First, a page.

Better to live in fear as a scared pathetic tool of racists and xenophobes than to educate yourself on the reality of the world around you.
In closing, if you “believe” that Linda Sarsour is an extremist who is trying to push Sharia Law on America you are either willfully stupid or a liar.
The Power of Sympathy: or, The Triumph of Nature (1789) is an 18th-century American sentimental novel written in epistolary form by William Hill Brown, widely considered to be the first American novel. The book was published by Isaiah Thomas in Boston on January 21, 1789. In the story, the characters’ struggles illustrate the dangers of seduction and the pitfalls of giving in to temptation. The book also “advocates the moral education of women” and the use of rational thinking as ways to prevent the consequences of such actions. In other words it’s a story that reinforces Puritanical Christian doctrines by scaring women.
The novel reflects early American interest in the role of women as both the representatives and the safe keepers of the country’s moral health. It show examples sexual temptation, displays the disastrous effects of giving in to seduction, and explains ways for the young girl to avoid this fate. The book is very didactic, (warning against sexual profligacy in both men and women) yet also takes on a sympathetic tone toward the seducer and the fallen woman. It urges the community to view the repentant sinners with compassion.
The book is historic in that it is considered the first novel by an American-born writer in the United States. The book was originally published anonymously. It’s story line is an example of sentimental romance written in epistolary form. Letters between the two main characters are a dialogue. The two young men who both have a love interest; Harrington has fallen in love with Harriot, who is beautiful and virtuous, but poor and beneath Harrington’s station in life, and Worthy is engaged to Harrington’s sister, Myra. Myra and Harriot are also friends, and their exchange of letters communicates Harriot’s dilemma of maintaining her virtue, even though her poverty makes the prospect of marriage to Harrington unlikely.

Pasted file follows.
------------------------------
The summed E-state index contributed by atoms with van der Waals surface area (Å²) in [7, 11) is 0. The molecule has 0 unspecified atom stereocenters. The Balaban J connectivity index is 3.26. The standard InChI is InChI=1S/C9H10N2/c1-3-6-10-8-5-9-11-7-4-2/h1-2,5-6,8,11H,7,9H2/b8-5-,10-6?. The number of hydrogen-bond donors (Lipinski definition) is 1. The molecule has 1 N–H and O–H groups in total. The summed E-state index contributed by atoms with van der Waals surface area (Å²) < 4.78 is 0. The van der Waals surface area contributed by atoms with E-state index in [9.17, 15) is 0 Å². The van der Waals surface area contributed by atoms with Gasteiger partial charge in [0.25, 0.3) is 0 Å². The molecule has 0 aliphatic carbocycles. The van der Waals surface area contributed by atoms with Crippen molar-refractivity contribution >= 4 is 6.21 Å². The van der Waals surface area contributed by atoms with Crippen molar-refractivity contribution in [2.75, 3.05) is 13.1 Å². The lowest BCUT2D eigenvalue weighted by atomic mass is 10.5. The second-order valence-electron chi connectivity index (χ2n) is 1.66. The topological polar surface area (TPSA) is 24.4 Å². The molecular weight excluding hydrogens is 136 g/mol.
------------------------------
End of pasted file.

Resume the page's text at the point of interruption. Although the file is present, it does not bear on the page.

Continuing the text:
”Whoever undertakes to set himself up as judge in the field of truth and knowledge is shipwrecked by the laughter of the Gods.” – Albert Einstein
The New York Times is a respected paper. Some might even call it a beacon of journalism, but that doesn’t mean it’s unquestioningly right 100% of the time. Back in 1851 the Times published one of it’s most memorable errors. Errors will be errors but this one is special not only because of how wrong it was but because of the tone the original author took.
On Jan. 13, 1920 the NY Times published an editorial about how rockets could not fly in space. The NYT opinion writer took to task one Robert H. Goddard, the rocket pioneer. The writer gleefully mocked Goddard as lacking even a basic high school education, here’s the actual quote:
”That Professor Goddard, with his ‘chair’ in Clark College and the countenancing of the Smithsonian Institution, does not know the relation of action to reaction, and of the need to have something better than a vacuum against which to react — to say that would be absurd. Of course he only seems to lack the knowledge ladled out daily in high schools.”